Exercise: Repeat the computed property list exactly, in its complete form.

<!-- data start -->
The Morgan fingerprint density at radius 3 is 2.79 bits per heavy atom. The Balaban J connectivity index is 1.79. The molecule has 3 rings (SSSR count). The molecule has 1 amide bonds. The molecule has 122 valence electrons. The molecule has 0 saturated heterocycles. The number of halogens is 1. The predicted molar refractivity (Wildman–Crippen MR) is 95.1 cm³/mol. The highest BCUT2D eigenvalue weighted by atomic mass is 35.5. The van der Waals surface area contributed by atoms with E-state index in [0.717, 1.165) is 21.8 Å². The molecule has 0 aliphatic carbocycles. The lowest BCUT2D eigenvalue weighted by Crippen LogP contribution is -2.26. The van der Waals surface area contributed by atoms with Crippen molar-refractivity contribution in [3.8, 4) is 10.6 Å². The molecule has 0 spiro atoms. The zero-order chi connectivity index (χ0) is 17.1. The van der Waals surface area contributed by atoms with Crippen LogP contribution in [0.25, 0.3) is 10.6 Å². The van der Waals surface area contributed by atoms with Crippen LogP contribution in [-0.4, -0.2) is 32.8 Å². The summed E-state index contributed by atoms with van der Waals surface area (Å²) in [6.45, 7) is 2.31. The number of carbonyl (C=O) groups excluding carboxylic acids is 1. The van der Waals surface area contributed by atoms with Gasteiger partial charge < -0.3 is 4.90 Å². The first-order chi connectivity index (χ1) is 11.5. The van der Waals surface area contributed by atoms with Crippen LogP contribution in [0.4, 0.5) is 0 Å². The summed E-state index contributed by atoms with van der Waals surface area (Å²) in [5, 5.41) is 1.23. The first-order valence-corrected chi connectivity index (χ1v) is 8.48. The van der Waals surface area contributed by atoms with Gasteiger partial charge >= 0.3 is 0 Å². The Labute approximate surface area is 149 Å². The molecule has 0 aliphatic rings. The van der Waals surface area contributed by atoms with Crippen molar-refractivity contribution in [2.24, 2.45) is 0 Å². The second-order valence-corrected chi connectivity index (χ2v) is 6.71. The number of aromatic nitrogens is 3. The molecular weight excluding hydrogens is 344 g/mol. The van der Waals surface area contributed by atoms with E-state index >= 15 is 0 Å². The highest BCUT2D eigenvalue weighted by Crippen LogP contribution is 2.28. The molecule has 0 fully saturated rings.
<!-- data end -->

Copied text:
The Morgan fingerprint density at radius 3 is 2.79 bits per heavy atom. The Balaban J connectivity index is 1.79. The molecule has 3 rings (SSSR count). The molecule has 1 amide bonds. The molecule has 122 valence electrons. The molecule has 0 saturated heterocycles. The number of halogens is 1. The predicted molar refractivity (Wildman–Crippen MR) is 95.1 cm³/mol. The highest BCUT2D eigenvalue weighted by atomic mass is 35.5. The van der Waals surface area contributed by atoms with E-state index in [0.717, 1.165) is 21.8 Å². The molecule has 0 aliphatic carbocycles. The lowest BCUT2D eigenvalue weighted by Crippen LogP contribution is -2.26. The van der Waals surface area contributed by atoms with Crippen molar-refractivity contribution in [3.8, 4) is 10.6 Å². The molecule has 0 spiro atoms. The zero-order chi connectivity index (χ0) is 17.1. The van der Waals surface area contributed by atoms with Crippen LogP contribution in [0.25, 0.3) is 10.6 Å². The van der Waals surface area contributed by atoms with Crippen LogP contribution in [-0.4, -0.2) is 32.8 Å². The summed E-state index contributed by atoms with van der Waals surface area (Å²) in [6.45, 7) is 2.31. The number of carbonyl (C=O) groups excluding carboxylic acids is 1. The van der Waals surface area contributed by atoms with Gasteiger partial charge < -0.3 is 4.90 Å². The first-order chi connectivity index (χ1) is 11.5. The van der Waals surface area contributed by atoms with Crippen LogP contribution in [0.4, 0.5) is 0 Å². The summed E-state index contributed by atoms with van der Waals surface area (Å²) in [5, 5.41) is 1.23. The first-order valence-corrected chi connectivity index (χ1v) is 8.48. The van der Waals surface area contributed by atoms with Gasteiger partial charge >= 0.3 is 0 Å². The Labute approximate surface area is 149 Å². The molecule has 0 aliphatic rings. The van der Waals surface area contributed by atoms with Crippen molar-refractivity contribution in [2.24, 2.45) is 0 Å². The second-order valence-corrected chi connectivity index (χ2v) is 6.71. The number of aromatic nitrogens is 3. The molecular weight excluding hydrogens is 344 g/mol. The van der Waals surface area contributed by atoms with E-state index >= 15 is 0 Å². The highest BCUT2D eigenvalue weighted by Crippen LogP contribution is 2.28. The molecule has 0 fully saturated rings.